“I know everything about you. The truth that you hide.”
Brooding, sentimental and utterly charming
I think I’ve only given five stars twice this year. This will now be the third as ‘Julieta‘ is unquestionably a five star movie. The entire film has an air of intrigue which smothers the viewer and draws them into a grief-tainted realm of love and loss. There’s much brooding meditation on universal themes such as fate and guilt – how yearning and regret can torture generations.
Julieta (Suárez) is about to move away from Madrid to Portugal with Lorenzo (Grandinetti). When she goes on her final errands she has a chance encounter with Beatriz (Jenner) who was the childhood best friend of Julieta’s daughter Antia. Beatriz tells Julieta about how she had bumped into Antia the week prior, about how well she was looking and how she meet Antia’s children. It’s a casual encounter and yet it forces Julieta to face her past. She tells Lorenzo that she will not be moving to Portugal with him but she doesn’t tell him the reason – that she needs to confront the events that led up to the decades-long estrangement of her and her daughter.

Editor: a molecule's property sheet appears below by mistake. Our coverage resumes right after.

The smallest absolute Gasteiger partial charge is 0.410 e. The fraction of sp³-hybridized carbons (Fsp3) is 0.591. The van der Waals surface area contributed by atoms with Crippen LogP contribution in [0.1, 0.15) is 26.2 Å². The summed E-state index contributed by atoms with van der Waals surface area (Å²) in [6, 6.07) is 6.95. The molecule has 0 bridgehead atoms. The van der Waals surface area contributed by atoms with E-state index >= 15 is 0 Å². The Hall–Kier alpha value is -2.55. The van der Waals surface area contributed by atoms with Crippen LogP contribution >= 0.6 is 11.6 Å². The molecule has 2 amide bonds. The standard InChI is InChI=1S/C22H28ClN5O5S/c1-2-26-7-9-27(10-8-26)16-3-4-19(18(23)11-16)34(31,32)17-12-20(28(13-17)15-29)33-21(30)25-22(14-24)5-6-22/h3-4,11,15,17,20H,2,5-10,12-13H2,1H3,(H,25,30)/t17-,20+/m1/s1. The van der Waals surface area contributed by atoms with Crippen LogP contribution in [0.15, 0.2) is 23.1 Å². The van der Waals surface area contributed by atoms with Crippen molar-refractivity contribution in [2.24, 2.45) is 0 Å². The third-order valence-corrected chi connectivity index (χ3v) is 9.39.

One of the film’s great successes it how it instantaneously hooks the viewer in whilst revelling very little. We can observe much about Julieta and her relationship with Lorenzo – we see how happy and doubt free she appears to be about the move- and how this shifts entirely by to what would appear to bystanders as smalltalk-laden chance encounter. We witness how her moving forward with her life is swiftly halted as she is ejected back into her past. Not only is she inevitably forced back to the past mentally and emotionally, she then returns to living in the apartment block she lived in with Antia in the hope of manifesting ghosts of her past into present figures. The letter she then begins to write to Antia serves as the frame of the story, the letter starts at the beginning and we are then placed their – in the 1980s with a twenty-something Julieta played by a different actress (Ugarte).